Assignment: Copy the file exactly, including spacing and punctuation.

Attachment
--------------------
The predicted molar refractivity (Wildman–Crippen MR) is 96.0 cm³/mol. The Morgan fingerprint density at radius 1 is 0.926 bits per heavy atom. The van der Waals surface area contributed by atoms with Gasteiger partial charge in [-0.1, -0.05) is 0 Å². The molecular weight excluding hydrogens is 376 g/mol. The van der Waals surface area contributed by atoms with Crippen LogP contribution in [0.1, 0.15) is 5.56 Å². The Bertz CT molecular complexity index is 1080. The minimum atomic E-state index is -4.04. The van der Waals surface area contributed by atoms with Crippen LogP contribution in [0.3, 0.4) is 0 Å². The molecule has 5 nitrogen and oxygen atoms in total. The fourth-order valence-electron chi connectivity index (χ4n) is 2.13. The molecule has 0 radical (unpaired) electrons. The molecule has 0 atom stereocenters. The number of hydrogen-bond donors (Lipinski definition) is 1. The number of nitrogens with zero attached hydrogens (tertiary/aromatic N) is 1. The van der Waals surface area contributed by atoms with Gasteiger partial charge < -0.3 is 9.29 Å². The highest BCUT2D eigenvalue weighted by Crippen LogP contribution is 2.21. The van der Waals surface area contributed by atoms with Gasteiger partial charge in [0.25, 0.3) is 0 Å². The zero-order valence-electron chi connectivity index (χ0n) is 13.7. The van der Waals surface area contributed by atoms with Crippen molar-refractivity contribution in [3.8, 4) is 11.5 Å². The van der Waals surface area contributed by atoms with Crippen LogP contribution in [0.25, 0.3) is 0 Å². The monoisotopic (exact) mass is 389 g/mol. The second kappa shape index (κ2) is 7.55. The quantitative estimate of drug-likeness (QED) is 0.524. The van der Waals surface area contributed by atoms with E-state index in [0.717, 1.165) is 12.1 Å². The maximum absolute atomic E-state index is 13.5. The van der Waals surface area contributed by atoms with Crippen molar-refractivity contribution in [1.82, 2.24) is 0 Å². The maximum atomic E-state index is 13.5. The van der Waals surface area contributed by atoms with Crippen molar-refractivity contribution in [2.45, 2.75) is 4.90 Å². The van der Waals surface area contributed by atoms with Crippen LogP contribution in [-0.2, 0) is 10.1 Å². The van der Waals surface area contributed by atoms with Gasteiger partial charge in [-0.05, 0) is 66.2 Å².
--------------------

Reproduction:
The predicted molar refractivity (Wildman–Crippen MR) is 96.0 cm³/mol. The Morgan fingerprint density at radius 1 is 0.926 bits per heavy atom. The van der Waals surface area contributed by atoms with Gasteiger partial charge in [-0.1, -0.05) is 0 Å². The molecular weight excluding hydrogens is 376 g/mol. The van der Waals surface area contributed by atoms with Crippen LogP contribution in [0.1, 0.15) is 5.56 Å². The Bertz CT molecular complexity index is 1080. The minimum atomic E-state index is -4.04. The van der Waals surface area contributed by atoms with Crippen LogP contribution in [0.3, 0.4) is 0 Å². The molecule has 5 nitrogen and oxygen atoms in total. The fourth-order valence-electron chi connectivity index (χ4n) is 2.13. The molecule has 0 radical (unpaired) electrons. The molecule has 0 atom stereocenters. The number of hydrogen-bond donors (Lipinski definition) is 1. The number of nitrogens with zero attached hydrogens (tertiary/aromatic N) is 1. The van der Waals surface area contributed by atoms with Gasteiger partial charge < -0.3 is 9.29 Å². The highest BCUT2D eigenvalue weighted by Crippen LogP contribution is 2.21. The van der Waals surface area contributed by atoms with Gasteiger partial charge in [0.25, 0.3) is 0 Å². The zero-order valence-electron chi connectivity index (χ0n) is 13.7. The van der Waals surface area contributed by atoms with Crippen molar-refractivity contribution in [3.8, 4) is 11.5 Å². The van der Waals surface area contributed by atoms with Crippen LogP contribution in [0.25, 0.3) is 0 Å². The monoisotopic (exact) mass is 389 g/mol. The second kappa shape index (κ2) is 7.55. The quantitative estimate of drug-likeness (QED) is 0.524. The van der Waals surface area contributed by atoms with E-state index in [0.717, 1.165) is 12.1 Å². The maximum absolute atomic E-state index is 13.5. The van der Waals surface area contributed by atoms with Crippen molar-refractivity contribution in [1.82, 2.24) is 0 Å². The maximum atomic E-state index is 13.5. The van der Waals surface area contributed by atoms with Crippen molar-refractivity contribution in [2.45, 2.75) is 4.90 Å². The van der Waals surface area contributed by atoms with Crippen LogP contribution in [-0.2, 0) is 10.1 Å². The van der Waals surface area contributed by atoms with Gasteiger partial charge in [-0.05, 0) is 66.2 Å².